Earlier this week I asked a question where I asked how to Swap Values of the column without using CASE Statement. Read here: A Puzzle – Swap Value of Column Without Case Statement,there were more than 50 solutions proposed in the comment. There were many creative solutions. I have mentioned my personal favorite (different ones) here: Solution of Puzzle – Swap Value of Column Without Case Statement.
However, I received lots of questions regarding one of the Solution by SIJIN KUMAR V P. He has used the function SOUNDEX in his solution. The request was to explain how SOUNDEX and DIFFERENCE works. Well, there are pretty decent documentations provided over here SOUNDEX function and DIFFERENCE over on MSDN and if I attempt to explain this function I will end up writing the same details which are available on MSDN. Instead of writing theory, we will try to learn this function by using a couple of simple puzzles. You try to solve the puzzles using the MSDN and see if you can learn something very quickly.
In simple words – SOUNDEX converts an alphanumeric string to a four-character code to find similar-sounding words or names. The first character of the code is the first character of character_expression and the second through fourth characters of the code are numbers that represent the letters in the expression. Vowels incharacter_expression are ignored unless they are the first letter of the string. DIFFERENCE function returns an integer value. The integer returned is the number of characters in the SOUNDEX values that are the same. The return value ranges from 0 through 4: 0 indicates weak or no similarity, and 4 indicates strong similarity or the same values.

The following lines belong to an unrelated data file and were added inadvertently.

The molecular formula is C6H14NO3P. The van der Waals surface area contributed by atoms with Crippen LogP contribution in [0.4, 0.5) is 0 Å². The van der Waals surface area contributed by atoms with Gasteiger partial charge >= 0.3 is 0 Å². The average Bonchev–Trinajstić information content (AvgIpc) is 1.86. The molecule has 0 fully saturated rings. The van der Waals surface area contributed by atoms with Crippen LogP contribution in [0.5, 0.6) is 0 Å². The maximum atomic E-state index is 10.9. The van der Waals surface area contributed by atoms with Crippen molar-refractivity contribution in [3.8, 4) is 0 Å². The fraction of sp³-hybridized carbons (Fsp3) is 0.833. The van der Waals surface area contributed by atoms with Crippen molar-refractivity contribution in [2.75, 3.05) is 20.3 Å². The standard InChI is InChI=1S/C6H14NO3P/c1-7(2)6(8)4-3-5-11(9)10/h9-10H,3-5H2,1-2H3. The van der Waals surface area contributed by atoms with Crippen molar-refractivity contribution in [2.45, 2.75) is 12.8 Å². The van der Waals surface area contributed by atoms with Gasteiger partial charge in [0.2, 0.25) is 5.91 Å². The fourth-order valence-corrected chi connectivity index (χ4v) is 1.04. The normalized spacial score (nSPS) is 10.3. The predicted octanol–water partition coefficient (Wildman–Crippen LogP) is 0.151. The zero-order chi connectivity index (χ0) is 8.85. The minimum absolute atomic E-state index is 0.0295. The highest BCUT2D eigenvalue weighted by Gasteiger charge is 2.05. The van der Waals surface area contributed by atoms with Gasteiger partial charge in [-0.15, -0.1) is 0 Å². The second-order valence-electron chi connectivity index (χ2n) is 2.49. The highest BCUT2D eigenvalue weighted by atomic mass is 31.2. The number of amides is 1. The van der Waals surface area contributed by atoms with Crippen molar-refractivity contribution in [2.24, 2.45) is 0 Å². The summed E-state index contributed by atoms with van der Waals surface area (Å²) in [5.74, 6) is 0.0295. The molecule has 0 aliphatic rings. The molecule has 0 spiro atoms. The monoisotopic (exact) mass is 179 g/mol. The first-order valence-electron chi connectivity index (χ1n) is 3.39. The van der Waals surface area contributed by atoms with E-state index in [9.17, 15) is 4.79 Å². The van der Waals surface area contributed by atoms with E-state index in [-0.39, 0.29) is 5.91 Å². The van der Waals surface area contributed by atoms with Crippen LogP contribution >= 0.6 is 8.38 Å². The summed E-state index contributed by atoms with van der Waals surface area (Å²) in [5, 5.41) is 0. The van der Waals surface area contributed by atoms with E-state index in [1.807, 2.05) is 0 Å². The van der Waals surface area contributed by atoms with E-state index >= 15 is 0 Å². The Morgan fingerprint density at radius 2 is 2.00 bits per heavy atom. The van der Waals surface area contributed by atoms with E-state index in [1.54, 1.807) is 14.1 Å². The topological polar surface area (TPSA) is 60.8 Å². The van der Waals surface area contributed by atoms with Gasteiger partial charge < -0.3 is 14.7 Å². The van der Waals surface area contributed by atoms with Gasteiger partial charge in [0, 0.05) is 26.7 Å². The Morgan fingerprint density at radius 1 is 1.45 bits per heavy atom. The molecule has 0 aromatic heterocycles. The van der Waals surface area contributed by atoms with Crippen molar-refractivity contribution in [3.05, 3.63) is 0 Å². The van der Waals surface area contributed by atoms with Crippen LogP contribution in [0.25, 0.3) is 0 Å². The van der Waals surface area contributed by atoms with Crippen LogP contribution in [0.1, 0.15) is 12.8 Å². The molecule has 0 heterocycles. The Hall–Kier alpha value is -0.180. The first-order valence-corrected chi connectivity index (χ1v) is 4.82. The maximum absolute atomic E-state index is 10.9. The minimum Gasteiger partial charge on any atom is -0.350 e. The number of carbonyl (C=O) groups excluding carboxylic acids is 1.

Learning Puzzle 1:
Now let us run following four queries and observe its output.
SELECT SOUNDEX('SQLAuthority') SdxValue
SELECT SOUNDEX('SLTR') SdxValue
SELECT SOUNDEX('SaLaTaRa') SdxValue
SELECT SOUNDEX('SaLaTaRaM') SdxValue
When you look at the result set all the four values are same.
The reason for all the values to be same is as for SQL Server SOUNDEX function all the four strings are similarly sounding string.
Learning Puzzle 2:
Now let us run following five queries and observe its output.
SELECT DIFFERENCE (SOUNDEX('SLTR'),SOUNDEX('SQLAuthority'))
SELECT DIFFERENCE (SOUNDEX('TH'),SOUNDEX('SQLAuthority'))
SELECT DIFFERENCE ('SQLAuthority',SOUNDEX('SQLAuthority'))
SELECT DIFFERENCE ('SLTR',SOUNDEX('SQLAuthority'))
SELECT DIFFERENCE ('SLTR','SQLAuthority')
When you look at the result set you will get the result in the ranges from 1 to 4.
Here is how it works if your result is 0 which means absolutely not relevant to each other and if your result is 1 which means the results are relevant to each other.
Have you ever used above two functions in your business need or on production server? If yes, would you please leave a comment with use cases. I believe it will be beneficial to everyone.
Reference: Pinal Dave (http://blog.SQLAuthority.com)